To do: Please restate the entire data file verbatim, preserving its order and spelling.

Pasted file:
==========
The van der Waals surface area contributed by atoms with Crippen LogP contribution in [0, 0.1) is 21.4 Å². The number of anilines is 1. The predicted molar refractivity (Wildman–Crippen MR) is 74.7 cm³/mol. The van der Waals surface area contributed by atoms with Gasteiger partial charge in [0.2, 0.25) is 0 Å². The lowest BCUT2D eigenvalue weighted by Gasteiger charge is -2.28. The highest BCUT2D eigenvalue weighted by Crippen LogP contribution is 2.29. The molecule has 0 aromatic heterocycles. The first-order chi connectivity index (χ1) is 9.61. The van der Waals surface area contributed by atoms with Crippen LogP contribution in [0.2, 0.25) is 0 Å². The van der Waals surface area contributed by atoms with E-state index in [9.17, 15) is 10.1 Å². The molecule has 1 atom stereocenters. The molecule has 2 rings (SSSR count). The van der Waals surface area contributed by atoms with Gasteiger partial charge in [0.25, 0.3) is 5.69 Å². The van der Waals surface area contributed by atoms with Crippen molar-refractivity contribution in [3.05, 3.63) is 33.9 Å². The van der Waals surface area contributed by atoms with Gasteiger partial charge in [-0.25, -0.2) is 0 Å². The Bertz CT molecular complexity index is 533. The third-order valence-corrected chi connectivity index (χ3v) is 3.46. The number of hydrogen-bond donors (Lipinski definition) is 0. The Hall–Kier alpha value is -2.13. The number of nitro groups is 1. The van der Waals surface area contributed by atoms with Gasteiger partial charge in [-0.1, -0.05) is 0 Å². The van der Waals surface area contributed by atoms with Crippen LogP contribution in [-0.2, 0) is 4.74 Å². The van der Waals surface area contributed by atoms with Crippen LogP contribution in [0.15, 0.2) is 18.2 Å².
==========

The van der Waals surface area contributed by atoms with Crippen LogP contribution in [0, 0.1) is 21.4 Å². The number of anilines is 1. The predicted molar refractivity (Wildman–Crippen MR) is 74.7 cm³/mol. The van der Waals surface area contributed by atoms with Gasteiger partial charge in [0.2, 0.25) is 0 Å². The lowest BCUT2D eigenvalue weighted by Gasteiger charge is -2.28. The highest BCUT2D eigenvalue weighted by Crippen LogP contribution is 2.29. The molecule has 0 aromatic heterocycles. The first-order chi connectivity index (χ1) is 9.61. The van der Waals surface area contributed by atoms with Crippen LogP contribution in [0.2, 0.25) is 0 Å². The van der Waals surface area contributed by atoms with E-state index in [9.17, 15) is 10.1 Å². The molecule has 1 atom stereocenters. The molecule has 2 rings (SSSR count). The van der Waals surface area contributed by atoms with Gasteiger partial charge in [0.25, 0.3) is 5.69 Å². The van der Waals surface area contributed by atoms with Crippen molar-refractivity contribution in [3.05, 3.63) is 33.9 Å². The van der Waals surface area contributed by atoms with Gasteiger partial charge in [-0.25, -0.2) is 0 Å². The Bertz CT molecular complexity index is 533. The third-order valence-corrected chi connectivity index (χ3v) is 3.46. The number of hydrogen-bond donors (Lipinski definition) is 0. The Hall–Kier alpha value is -2.13. The number of nitro groups is 1. The van der Waals surface area contributed by atoms with Gasteiger partial charge in [-0.1, -0.05) is 0 Å². The van der Waals surface area contributed by atoms with Crippen LogP contribution in [-0.2, 0) is 4.74 Å². The van der Waals surface area contributed by atoms with Crippen LogP contribution in [0.15, 0.2) is 18.2 Å².